The average cost of college seems to skyrocket every year with no end in sight. When the average cost for a year at a private four-year institution exceeds $42,000 and even public colleges charge almost $20,000 for in-state students, shell-shocked families start looking for sane alternatives.
One classic path for students seeking to save money on a four-year degree is the 2+2, which begins at a community or junior college and ends at an institution granting Bachelor’s degrees. Our excellent local community college offers a perfect example of the standard 2+2:
2+2 Dual Admission Degree Programs are guaranteed transfer programs offered by Monroe Community College and participating four-year colleges. Students admitted to these programs will, upon completion of a prescribed sequence of courses leading to an Associate’s degree, be assured transfer with full junior-year status.
Since even full-time students at community colleges often pay less than $3000 per semester and live at home, the 2+2 plan can lead to substantial savings. For those who make it to the finish line, that four-year degree carries all of the prestige of the granting institution at a much lower cost.
Unfortunately, completing the 2+2 is easier said than done. According to the Community College Research Center, only 14% of the students who start out in a community college transfer to a four-year university and earn a bachelor’s degree within six years. The Tracking Transfer report draws conclusions from the experiences of about 720,000 degree-seeking students who first enrolled in community college in 2007. What did they learn?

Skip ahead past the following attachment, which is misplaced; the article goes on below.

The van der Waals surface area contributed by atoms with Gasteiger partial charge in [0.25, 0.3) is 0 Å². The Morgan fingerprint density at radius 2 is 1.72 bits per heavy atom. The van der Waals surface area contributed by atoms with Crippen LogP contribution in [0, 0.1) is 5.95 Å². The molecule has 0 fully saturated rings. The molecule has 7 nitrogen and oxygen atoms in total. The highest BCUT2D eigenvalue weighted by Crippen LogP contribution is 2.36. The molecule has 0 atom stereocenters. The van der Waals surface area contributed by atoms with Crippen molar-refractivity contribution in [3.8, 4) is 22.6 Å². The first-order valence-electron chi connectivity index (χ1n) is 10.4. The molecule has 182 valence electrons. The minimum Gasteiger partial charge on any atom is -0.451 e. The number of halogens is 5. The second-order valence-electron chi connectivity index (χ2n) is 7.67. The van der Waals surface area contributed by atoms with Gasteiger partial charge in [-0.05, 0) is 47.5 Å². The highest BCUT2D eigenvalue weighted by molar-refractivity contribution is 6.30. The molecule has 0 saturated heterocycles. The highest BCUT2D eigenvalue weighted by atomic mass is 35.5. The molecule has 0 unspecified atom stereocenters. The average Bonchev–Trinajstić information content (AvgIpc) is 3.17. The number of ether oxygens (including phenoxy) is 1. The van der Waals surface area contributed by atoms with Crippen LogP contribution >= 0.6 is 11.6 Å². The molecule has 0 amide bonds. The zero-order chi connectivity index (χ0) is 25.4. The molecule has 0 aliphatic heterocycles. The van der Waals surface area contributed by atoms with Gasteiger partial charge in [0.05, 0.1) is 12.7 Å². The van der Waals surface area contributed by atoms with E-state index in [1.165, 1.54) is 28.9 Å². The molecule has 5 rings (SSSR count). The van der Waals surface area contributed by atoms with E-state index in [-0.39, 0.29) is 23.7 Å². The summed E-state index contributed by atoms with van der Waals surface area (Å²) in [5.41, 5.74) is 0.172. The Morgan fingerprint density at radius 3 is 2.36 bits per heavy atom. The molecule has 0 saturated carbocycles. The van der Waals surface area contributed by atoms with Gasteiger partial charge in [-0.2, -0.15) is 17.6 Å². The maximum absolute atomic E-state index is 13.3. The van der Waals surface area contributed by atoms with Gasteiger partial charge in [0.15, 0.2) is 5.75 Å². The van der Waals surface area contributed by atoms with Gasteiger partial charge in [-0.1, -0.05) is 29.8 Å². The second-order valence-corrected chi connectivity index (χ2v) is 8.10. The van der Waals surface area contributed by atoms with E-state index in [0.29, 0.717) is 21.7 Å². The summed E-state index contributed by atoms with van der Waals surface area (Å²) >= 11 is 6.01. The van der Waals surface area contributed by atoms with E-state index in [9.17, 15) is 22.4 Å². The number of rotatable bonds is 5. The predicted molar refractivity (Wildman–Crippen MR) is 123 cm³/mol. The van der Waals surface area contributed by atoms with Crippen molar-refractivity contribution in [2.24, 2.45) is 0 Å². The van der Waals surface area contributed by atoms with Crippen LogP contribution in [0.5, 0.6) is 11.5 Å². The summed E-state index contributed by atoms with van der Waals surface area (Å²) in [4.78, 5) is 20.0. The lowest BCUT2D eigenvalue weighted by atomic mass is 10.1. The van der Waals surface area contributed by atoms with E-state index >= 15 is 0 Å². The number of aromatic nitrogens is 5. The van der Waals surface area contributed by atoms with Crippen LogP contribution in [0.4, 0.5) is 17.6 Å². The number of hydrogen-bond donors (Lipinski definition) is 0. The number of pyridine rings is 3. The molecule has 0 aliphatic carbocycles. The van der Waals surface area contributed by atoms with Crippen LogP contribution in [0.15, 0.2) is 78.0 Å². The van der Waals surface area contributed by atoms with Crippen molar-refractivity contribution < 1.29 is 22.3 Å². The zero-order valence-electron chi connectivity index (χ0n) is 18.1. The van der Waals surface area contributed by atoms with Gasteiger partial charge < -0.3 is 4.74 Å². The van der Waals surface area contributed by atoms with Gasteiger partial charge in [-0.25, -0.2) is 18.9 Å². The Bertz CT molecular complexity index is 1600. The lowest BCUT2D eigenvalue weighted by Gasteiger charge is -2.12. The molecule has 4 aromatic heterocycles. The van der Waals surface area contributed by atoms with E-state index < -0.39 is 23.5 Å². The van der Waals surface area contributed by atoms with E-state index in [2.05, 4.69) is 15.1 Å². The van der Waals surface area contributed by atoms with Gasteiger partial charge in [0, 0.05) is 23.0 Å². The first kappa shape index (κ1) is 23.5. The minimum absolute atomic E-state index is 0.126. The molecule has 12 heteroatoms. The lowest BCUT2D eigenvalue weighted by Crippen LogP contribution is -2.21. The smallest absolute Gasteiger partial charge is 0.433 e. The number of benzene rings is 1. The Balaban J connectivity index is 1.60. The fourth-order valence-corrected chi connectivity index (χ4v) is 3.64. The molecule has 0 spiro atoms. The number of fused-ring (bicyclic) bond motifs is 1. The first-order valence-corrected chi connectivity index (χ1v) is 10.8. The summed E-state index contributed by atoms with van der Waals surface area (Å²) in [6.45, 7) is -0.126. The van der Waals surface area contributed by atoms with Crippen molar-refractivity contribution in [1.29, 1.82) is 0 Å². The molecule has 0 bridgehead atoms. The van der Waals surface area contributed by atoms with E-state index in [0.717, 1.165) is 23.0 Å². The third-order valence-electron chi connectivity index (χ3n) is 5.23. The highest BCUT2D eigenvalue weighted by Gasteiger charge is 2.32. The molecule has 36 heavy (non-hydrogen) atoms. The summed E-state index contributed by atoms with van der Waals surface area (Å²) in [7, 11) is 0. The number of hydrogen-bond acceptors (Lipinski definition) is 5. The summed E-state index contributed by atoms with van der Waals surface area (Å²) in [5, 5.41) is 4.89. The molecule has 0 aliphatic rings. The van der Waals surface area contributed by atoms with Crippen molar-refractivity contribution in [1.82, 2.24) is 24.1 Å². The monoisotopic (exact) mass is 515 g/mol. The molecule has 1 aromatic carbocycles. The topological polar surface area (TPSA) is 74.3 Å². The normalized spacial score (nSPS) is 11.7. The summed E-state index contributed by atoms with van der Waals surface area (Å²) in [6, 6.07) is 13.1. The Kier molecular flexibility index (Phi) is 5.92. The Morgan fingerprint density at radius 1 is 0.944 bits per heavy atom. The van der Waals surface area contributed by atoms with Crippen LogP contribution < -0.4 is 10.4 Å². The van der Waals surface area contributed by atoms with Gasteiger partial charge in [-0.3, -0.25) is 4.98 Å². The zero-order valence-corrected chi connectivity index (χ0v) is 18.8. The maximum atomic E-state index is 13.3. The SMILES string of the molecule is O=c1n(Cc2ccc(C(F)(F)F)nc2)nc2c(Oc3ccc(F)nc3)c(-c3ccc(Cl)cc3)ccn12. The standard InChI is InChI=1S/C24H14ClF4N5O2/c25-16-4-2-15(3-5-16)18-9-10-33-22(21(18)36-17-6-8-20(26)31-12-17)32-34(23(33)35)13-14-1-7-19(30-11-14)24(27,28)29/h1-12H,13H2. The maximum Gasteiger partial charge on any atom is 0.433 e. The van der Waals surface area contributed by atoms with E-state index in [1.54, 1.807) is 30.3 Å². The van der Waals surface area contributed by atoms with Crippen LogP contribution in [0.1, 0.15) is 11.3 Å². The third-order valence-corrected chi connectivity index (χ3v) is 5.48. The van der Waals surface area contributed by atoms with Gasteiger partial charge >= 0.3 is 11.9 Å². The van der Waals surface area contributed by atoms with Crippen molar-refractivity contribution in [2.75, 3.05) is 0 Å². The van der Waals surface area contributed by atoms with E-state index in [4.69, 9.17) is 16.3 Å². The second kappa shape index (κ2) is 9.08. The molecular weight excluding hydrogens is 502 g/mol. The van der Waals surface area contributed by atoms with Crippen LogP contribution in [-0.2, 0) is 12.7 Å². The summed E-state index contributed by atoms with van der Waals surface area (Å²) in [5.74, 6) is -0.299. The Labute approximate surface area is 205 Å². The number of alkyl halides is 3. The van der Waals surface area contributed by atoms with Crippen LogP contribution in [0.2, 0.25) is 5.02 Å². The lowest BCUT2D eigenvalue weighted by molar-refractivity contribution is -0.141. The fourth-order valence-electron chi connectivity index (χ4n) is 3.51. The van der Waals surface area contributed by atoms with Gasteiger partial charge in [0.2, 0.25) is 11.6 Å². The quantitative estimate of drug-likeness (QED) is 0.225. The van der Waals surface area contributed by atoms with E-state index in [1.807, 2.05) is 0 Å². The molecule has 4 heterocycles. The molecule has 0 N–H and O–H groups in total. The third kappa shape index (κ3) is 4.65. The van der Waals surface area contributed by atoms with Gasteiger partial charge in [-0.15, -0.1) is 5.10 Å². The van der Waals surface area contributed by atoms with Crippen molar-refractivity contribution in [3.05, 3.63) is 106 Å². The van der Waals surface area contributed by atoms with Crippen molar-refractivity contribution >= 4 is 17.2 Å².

- 80% of new community college students want to earn a bachelor’s degree.
- 60% degree of students who started at public four-year colleges completed a bachelor’s degree.
- 42% of students who started at community college and successfully transferred completed a bachelor’s degree.
- 14% of students who started at community college and successfully transferred completed a bachelor’s degree within six years.
- In most states, lower income students, who are more likely to start at community colleges, do worse on almost all transfer measurements than their higher income peers.
The full report shares much more information along with a deeper exploration of both the numbers and their implications. The 2+2 program still makes a lot of sense for many students seeking a college education, but a clear understanding of the potential pitfalls can lead to more successful outcomes.